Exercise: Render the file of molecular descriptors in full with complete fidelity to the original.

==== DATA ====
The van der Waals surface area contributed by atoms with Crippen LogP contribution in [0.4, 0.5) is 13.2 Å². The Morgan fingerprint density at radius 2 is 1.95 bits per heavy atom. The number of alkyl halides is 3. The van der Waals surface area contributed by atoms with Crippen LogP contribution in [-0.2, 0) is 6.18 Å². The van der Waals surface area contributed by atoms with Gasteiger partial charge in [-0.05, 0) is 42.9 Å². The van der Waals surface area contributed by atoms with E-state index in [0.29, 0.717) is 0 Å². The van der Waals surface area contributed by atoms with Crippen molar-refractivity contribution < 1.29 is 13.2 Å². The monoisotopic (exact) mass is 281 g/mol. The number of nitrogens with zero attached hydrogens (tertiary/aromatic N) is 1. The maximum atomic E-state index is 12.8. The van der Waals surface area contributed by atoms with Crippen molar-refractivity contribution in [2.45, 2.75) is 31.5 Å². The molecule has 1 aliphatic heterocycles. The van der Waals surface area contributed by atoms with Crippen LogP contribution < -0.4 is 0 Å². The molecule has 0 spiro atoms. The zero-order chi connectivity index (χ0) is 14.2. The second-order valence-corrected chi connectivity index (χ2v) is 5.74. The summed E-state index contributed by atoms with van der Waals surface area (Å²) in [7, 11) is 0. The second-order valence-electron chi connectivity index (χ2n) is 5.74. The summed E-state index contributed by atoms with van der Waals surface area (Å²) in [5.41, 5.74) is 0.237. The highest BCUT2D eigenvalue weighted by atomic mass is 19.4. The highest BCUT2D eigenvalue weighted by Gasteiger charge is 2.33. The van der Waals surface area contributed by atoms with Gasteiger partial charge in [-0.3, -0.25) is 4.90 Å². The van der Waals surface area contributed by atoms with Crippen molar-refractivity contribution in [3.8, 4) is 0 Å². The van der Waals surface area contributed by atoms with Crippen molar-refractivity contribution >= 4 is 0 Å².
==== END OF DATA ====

The van der Waals surface area contributed by atoms with Crippen LogP contribution in [0.4, 0.5) is 13.2 Å². The Morgan fingerprint density at radius 2 is 1.95 bits per heavy atom. The number of alkyl halides is 3. The van der Waals surface area contributed by atoms with Crippen LogP contribution in [-0.2, 0) is 6.18 Å². The van der Waals surface area contributed by atoms with Gasteiger partial charge in [-0.05, 0) is 42.9 Å². The van der Waals surface area contributed by atoms with E-state index in [0.29, 0.717) is 0 Å². The van der Waals surface area contributed by atoms with Crippen molar-refractivity contribution < 1.29 is 13.2 Å². The monoisotopic (exact) mass is 281 g/mol. The number of nitrogens with zero attached hydrogens (tertiary/aromatic N) is 1. The maximum atomic E-state index is 12.8. The van der Waals surface area contributed by atoms with Crippen molar-refractivity contribution in [2.45, 2.75) is 31.5 Å². The molecule has 1 aliphatic heterocycles. The van der Waals surface area contributed by atoms with Crippen LogP contribution < -0.4 is 0 Å². The molecule has 0 spiro atoms. The zero-order chi connectivity index (χ0) is 14.2. The second-order valence-corrected chi connectivity index (χ2v) is 5.74. The summed E-state index contributed by atoms with van der Waals surface area (Å²) in [7, 11) is 0. The second-order valence-electron chi connectivity index (χ2n) is 5.74. The summed E-state index contributed by atoms with van der Waals surface area (Å²) in [5.41, 5.74) is 0.237. The highest BCUT2D eigenvalue weighted by atomic mass is 19.4. The highest BCUT2D eigenvalue weighted by Gasteiger charge is 2.33. The van der Waals surface area contributed by atoms with Gasteiger partial charge in [-0.3, -0.25) is 4.90 Å². The van der Waals surface area contributed by atoms with Crippen molar-refractivity contribution in [3.8, 4) is 0 Å². The van der Waals surface area contributed by atoms with Crippen molar-refractivity contribution >= 4 is 0 Å².